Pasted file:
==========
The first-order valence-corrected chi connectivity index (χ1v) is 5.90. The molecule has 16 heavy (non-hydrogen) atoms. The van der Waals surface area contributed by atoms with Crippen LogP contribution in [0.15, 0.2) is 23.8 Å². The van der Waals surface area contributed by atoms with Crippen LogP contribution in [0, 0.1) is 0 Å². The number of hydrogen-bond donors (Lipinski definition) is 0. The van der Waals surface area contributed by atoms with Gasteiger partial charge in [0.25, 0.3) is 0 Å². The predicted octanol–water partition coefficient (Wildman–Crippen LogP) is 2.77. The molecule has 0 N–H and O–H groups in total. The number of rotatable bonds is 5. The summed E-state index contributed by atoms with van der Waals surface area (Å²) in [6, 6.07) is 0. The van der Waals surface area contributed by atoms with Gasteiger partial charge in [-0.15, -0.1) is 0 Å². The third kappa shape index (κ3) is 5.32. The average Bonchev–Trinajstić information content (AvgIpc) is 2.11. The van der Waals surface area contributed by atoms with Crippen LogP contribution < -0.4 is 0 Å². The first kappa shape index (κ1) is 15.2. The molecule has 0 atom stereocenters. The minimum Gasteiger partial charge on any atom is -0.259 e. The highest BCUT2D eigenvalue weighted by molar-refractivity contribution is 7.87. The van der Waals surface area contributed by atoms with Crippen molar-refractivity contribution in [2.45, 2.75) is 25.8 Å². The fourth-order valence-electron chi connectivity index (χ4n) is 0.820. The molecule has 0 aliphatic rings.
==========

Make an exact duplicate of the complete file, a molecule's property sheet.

The first-order valence-corrected chi connectivity index (χ1v) is 5.90. The molecule has 16 heavy (non-hydrogen) atoms. The van der Waals surface area contributed by atoms with Crippen LogP contribution in [0.15, 0.2) is 23.8 Å². The van der Waals surface area contributed by atoms with Crippen LogP contribution in [0, 0.1) is 0 Å². The number of hydrogen-bond donors (Lipinski definition) is 0. The van der Waals surface area contributed by atoms with Gasteiger partial charge in [0.25, 0.3) is 0 Å². The predicted octanol–water partition coefficient (Wildman–Crippen LogP) is 2.77. The molecule has 0 N–H and O–H groups in total. The number of rotatable bonds is 5. The summed E-state index contributed by atoms with van der Waals surface area (Å²) in [6, 6.07) is 0. The van der Waals surface area contributed by atoms with Gasteiger partial charge in [-0.15, -0.1) is 0 Å². The third kappa shape index (κ3) is 5.32. The average Bonchev–Trinajstić information content (AvgIpc) is 2.11. The van der Waals surface area contributed by atoms with Crippen LogP contribution < -0.4 is 0 Å². The first kappa shape index (κ1) is 15.2. The molecule has 0 atom stereocenters. The minimum Gasteiger partial charge on any atom is -0.259 e. The highest BCUT2D eigenvalue weighted by molar-refractivity contribution is 7.87. The van der Waals surface area contributed by atoms with Crippen molar-refractivity contribution in [2.45, 2.75) is 25.8 Å². The fourth-order valence-electron chi connectivity index (χ4n) is 0.820. The molecule has 0 aliphatic rings.